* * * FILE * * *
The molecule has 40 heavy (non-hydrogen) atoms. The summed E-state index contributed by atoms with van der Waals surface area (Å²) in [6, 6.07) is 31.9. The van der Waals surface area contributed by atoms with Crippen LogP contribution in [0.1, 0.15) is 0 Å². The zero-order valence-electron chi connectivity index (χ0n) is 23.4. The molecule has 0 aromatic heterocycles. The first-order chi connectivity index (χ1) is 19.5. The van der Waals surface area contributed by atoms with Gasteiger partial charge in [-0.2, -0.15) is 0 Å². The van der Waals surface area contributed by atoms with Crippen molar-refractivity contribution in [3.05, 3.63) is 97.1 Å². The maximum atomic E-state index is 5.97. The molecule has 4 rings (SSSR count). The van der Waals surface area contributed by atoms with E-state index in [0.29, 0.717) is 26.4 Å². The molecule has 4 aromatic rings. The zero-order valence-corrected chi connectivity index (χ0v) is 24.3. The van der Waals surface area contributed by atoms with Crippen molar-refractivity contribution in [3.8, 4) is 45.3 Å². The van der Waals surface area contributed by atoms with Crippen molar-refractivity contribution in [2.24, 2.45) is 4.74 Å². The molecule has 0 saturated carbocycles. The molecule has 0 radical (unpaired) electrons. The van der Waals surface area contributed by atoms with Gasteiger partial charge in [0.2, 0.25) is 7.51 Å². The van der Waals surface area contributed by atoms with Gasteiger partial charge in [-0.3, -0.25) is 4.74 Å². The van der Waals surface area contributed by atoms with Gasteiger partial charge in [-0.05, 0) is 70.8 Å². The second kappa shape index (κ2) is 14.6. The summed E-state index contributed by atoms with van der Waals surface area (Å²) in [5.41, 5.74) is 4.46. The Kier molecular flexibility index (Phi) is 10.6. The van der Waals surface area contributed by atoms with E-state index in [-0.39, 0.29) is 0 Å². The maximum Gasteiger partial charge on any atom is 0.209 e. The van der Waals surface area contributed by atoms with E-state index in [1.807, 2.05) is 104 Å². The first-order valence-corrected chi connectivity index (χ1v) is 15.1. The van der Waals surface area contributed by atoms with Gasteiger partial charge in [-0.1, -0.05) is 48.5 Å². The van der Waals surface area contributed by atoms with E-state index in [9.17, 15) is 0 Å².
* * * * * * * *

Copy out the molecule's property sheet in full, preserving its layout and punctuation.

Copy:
The molecule has 40 heavy (non-hydrogen) atoms. The summed E-state index contributed by atoms with van der Waals surface area (Å²) in [6, 6.07) is 31.9. The van der Waals surface area contributed by atoms with Crippen LogP contribution in [0.1, 0.15) is 0 Å². The zero-order valence-electron chi connectivity index (χ0n) is 23.4. The molecule has 0 aromatic heterocycles. The first-order chi connectivity index (χ1) is 19.5. The van der Waals surface area contributed by atoms with Gasteiger partial charge in [-0.2, -0.15) is 0 Å². The van der Waals surface area contributed by atoms with Crippen molar-refractivity contribution in [3.05, 3.63) is 97.1 Å². The maximum atomic E-state index is 5.97. The molecule has 4 rings (SSSR count). The van der Waals surface area contributed by atoms with E-state index in [0.29, 0.717) is 26.4 Å². The molecule has 4 aromatic rings. The zero-order valence-corrected chi connectivity index (χ0v) is 24.3. The van der Waals surface area contributed by atoms with Crippen molar-refractivity contribution in [3.8, 4) is 45.3 Å². The van der Waals surface area contributed by atoms with Crippen molar-refractivity contribution in [2.24, 2.45) is 4.74 Å². The molecule has 0 saturated carbocycles. The molecule has 0 radical (unpaired) electrons. The van der Waals surface area contributed by atoms with Gasteiger partial charge in [0.2, 0.25) is 7.51 Å². The van der Waals surface area contributed by atoms with Gasteiger partial charge in [-0.3, -0.25) is 4.74 Å². The van der Waals surface area contributed by atoms with Gasteiger partial charge in [-0.05, 0) is 70.8 Å². The second kappa shape index (κ2) is 14.6. The summed E-state index contributed by atoms with van der Waals surface area (Å²) in [5.41, 5.74) is 4.46. The Kier molecular flexibility index (Phi) is 10.6. The van der Waals surface area contributed by atoms with E-state index in [-0.39, 0.29) is 0 Å². The maximum Gasteiger partial charge on any atom is 0.209 e. The van der Waals surface area contributed by atoms with E-state index in [1.807, 2.05) is 104 Å². The first-order valence-corrected chi connectivity index (χ1v) is 15.1. The van der Waals surface area contributed by atoms with Gasteiger partial charge in [-0.1, -0.05) is 48.5 Å². The van der Waals surface area contributed by atoms with E-state index in [9.17, 15) is 0 Å².